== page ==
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Asset Protection: Florida's Homestead Exemption v Homestead Exemption in FL

When a borrower defaults on a payment obligation, whether a mortgage payment, credit card payment, signature loan, student loan, or any other type of repayment agreement, their first concern is normally asset protection, "will the creditor take my house away from me?". Our response differs based on the type of debt and whether the borrower has a homestead residence. When they hear this, some clients respond "I did not file for the homestead exemption. Is that going to be a problem?"

That depends on which homestead exemption we're referring to during the consultation...

The Florida Constitution, Article X, Section 4(a)(1) provides: There shall be exempt from forced sale under process of any court, and no judgment, decree or execution shall be a lien there on, except for the payment of taxes and assessments there on, obligations contracted for the purchase, improvement or repair thereof, or obligations contract for house, field or other labor performed on the realty, the following property owned by a natural person: a homestead ...

Florida Statutes section 222.01 clarifies the process by which a Florida homeowner can file a document in the county public records providing notice to all creditors that the house is protected homestead under Florida's Constitution. The statute goes on to provide that it does not apply to: (a) liens for the payment of property taxes, (b) liens for the purchase of property, i.e. mortgages, and (c) liens for improvements to the house. In addition, under well-established case law, the Internal Revenue Service (IRS) can lien homestead property.

This is the "homestead exemption" that prevents most creditors from taking away a person's homestead property. In this context, "homestead property" is the same as "primary residence." To determine whether someone's property is their "primary residence" we look at many different factors which could include, but are not limited to:

  • Where does the person sleep at night?
  • Where do they keep their clothes?
  • Where do they get mail?
  • Where do they get credit card and utility bills?
  • Where are they registered to vote?
  • Where do their kids attend grade school?
  • What address is on their driver's license?
  • Where are they registered to vote?
  • Is this the only house they own?
  • What address do they list on the tax return?
  • What address do they list on their W-2, 1099, or other evidence of income?

Finally, one question we ask is whether they applied to the County where the house is located for a "homestead exemption." This is the second context in which "homestead exemption" is referenced in Florida and, typically the one that causes confusion for the homeowner when they're being chased by a creditor to repay debt.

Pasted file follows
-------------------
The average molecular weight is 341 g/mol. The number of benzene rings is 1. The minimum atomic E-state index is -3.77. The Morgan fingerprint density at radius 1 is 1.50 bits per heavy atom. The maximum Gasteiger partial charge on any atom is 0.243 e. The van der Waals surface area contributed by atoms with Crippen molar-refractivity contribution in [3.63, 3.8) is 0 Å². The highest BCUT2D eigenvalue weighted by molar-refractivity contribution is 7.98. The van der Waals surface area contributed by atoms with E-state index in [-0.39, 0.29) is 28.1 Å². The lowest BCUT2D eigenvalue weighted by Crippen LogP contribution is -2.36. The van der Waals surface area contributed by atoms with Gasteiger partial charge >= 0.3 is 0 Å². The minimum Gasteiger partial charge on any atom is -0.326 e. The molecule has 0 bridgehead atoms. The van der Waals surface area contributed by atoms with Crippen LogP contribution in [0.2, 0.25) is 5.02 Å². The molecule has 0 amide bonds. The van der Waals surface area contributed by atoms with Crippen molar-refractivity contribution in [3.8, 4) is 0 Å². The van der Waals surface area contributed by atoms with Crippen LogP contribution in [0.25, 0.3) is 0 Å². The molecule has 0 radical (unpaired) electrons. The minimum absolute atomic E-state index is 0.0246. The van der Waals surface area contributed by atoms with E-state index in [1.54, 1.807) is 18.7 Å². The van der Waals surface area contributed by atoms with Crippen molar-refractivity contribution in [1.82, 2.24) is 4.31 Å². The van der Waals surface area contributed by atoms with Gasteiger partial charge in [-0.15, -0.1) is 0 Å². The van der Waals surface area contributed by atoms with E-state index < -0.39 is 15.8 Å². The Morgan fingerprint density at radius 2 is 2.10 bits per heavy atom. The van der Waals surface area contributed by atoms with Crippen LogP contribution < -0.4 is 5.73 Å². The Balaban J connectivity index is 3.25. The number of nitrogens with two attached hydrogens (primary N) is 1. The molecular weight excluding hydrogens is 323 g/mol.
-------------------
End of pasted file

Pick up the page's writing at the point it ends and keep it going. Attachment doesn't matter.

Florida law provides certain other protections to homestead property. One protection is a reduction (of between $25,000 - $50,000) to the taxable value of the property by the property tax assessor / tax collector. Another protection is that the property value for calculation of property taxes is limited to a 3% increase year to year. The third most common protection is that any property tax benefit accrued against the property can be carried over to a new homestead property - this is called portability.

Homeowners acquire this homestead benefit by filing an application with the county property appraiser and tax collector. The application can only be filed for properties owned as of January 1 of the tax year, and must be filed before March 1 of the tax year. For example, someone who bought property on November 1, 2015, would have to file their application before March 1, 2016, to qualify for the homestead exemption in 2016. However, someone who bought their house on February 1, 2016, would not qualify for the 2016 homestead exemption, but could file an application anytime prior to March 1, 2017, to qualify for the homestead exemption in 2017. In both examples, almost immediately (depending on the facts) that property is protected from all creditors except the mortgage company, a contractor who did improvements to the house, the property tax collector, and the IRS.

Back to the introduction to this blog; when a client asks if it is a problem that they have not filed for their homestead exemption with the county, our answer is "probably no" from an asset protection perspective, and "yes" from a property tax perspective. Filing for the tax reduction is not fatal to protection of the house from creditors, but if the tax collector is offering a $50,000 reduction to the taxable value of the house the homeowner should immediately take advantage of those tax savings!

For more information on the homestead exemption or selling or buying a home, please subscribe to the Yesner Law Podcast, on iTunes and Stitcher. Specifically, Episode 15 of the podcast deals with the topic of this blog. If you prefer, please contact us to schedule a free initial consultation to discuss your options at 813-774-5737 or email me directly at shawn@yesnerlaw.com.

Shawn M. Yesner, Esq., is the founder of Yesner Law, P.L., a Tampa-based boutique real estate and consumer law firm that helps clients eliminate debt by providing options, so they can live the lifestyle of their dreams. We assist clients with asset protection, the sale and purchase of real property, Chapter 7 liquidation, Chapter 13 reorganization, bankruptcy, foreclosure defense, debt settlement, landlord/tenant issues, short sales, and loan modifications in Tampa, Westchase, Odessa, Oldsmar, Palm Harbor, Clearwater, Pinellas Park, Largo, St. Petersburg, and throughout the greater Tampa Bay area.

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